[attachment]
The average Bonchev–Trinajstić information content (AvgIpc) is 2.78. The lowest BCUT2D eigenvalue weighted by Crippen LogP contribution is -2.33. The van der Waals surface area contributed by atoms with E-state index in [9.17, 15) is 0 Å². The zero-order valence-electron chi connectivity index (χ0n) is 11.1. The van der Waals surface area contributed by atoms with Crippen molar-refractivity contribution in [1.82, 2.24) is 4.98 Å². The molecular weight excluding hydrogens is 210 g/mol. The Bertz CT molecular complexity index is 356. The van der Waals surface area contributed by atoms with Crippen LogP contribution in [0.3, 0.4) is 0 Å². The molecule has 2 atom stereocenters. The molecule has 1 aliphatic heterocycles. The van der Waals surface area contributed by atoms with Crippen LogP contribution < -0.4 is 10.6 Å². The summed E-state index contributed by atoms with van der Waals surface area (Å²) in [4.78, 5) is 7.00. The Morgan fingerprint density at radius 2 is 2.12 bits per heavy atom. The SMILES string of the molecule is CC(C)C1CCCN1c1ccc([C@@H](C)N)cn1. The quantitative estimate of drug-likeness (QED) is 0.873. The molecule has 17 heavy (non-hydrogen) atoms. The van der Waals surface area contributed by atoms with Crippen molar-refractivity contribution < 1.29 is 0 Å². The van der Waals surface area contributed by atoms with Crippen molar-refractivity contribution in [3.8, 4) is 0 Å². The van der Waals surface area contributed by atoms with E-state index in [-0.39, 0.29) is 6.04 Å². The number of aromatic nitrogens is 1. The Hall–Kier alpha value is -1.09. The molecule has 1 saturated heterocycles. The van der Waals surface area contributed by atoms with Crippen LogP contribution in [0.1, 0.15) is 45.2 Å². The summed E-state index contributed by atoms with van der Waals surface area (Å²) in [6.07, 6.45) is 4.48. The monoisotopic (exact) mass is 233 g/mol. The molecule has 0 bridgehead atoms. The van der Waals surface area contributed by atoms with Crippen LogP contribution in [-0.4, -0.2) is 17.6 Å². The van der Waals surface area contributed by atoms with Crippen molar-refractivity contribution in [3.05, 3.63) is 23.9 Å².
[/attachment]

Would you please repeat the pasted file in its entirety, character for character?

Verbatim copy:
The average Bonchev–Trinajstić information content (AvgIpc) is 2.78. The lowest BCUT2D eigenvalue weighted by Crippen LogP contribution is -2.33. The van der Waals surface area contributed by atoms with E-state index in [9.17, 15) is 0 Å². The zero-order valence-electron chi connectivity index (χ0n) is 11.1. The van der Waals surface area contributed by atoms with Crippen molar-refractivity contribution in [1.82, 2.24) is 4.98 Å². The molecular weight excluding hydrogens is 210 g/mol. The Bertz CT molecular complexity index is 356. The van der Waals surface area contributed by atoms with Crippen LogP contribution in [0.3, 0.4) is 0 Å². The molecule has 2 atom stereocenters. The molecule has 1 aliphatic heterocycles. The van der Waals surface area contributed by atoms with Crippen LogP contribution < -0.4 is 10.6 Å². The summed E-state index contributed by atoms with van der Waals surface area (Å²) in [4.78, 5) is 7.00. The Morgan fingerprint density at radius 2 is 2.12 bits per heavy atom. The SMILES string of the molecule is CC(C)C1CCCN1c1ccc([C@@H](C)N)cn1. The quantitative estimate of drug-likeness (QED) is 0.873. The molecule has 17 heavy (non-hydrogen) atoms. The van der Waals surface area contributed by atoms with Crippen molar-refractivity contribution < 1.29 is 0 Å². The van der Waals surface area contributed by atoms with Crippen molar-refractivity contribution in [3.8, 4) is 0 Å². The van der Waals surface area contributed by atoms with E-state index in [-0.39, 0.29) is 6.04 Å². The number of aromatic nitrogens is 1. The Hall–Kier alpha value is -1.09. The molecule has 1 saturated heterocycles. The van der Waals surface area contributed by atoms with Crippen LogP contribution in [0.1, 0.15) is 45.2 Å². The summed E-state index contributed by atoms with van der Waals surface area (Å²) in [6.07, 6.45) is 4.48. The monoisotopic (exact) mass is 233 g/mol. The molecule has 0 bridgehead atoms. The van der Waals surface area contributed by atoms with Crippen LogP contribution in [-0.4, -0.2) is 17.6 Å². The van der Waals surface area contributed by atoms with Crippen molar-refractivity contribution in [3.05, 3.63) is 23.9 Å².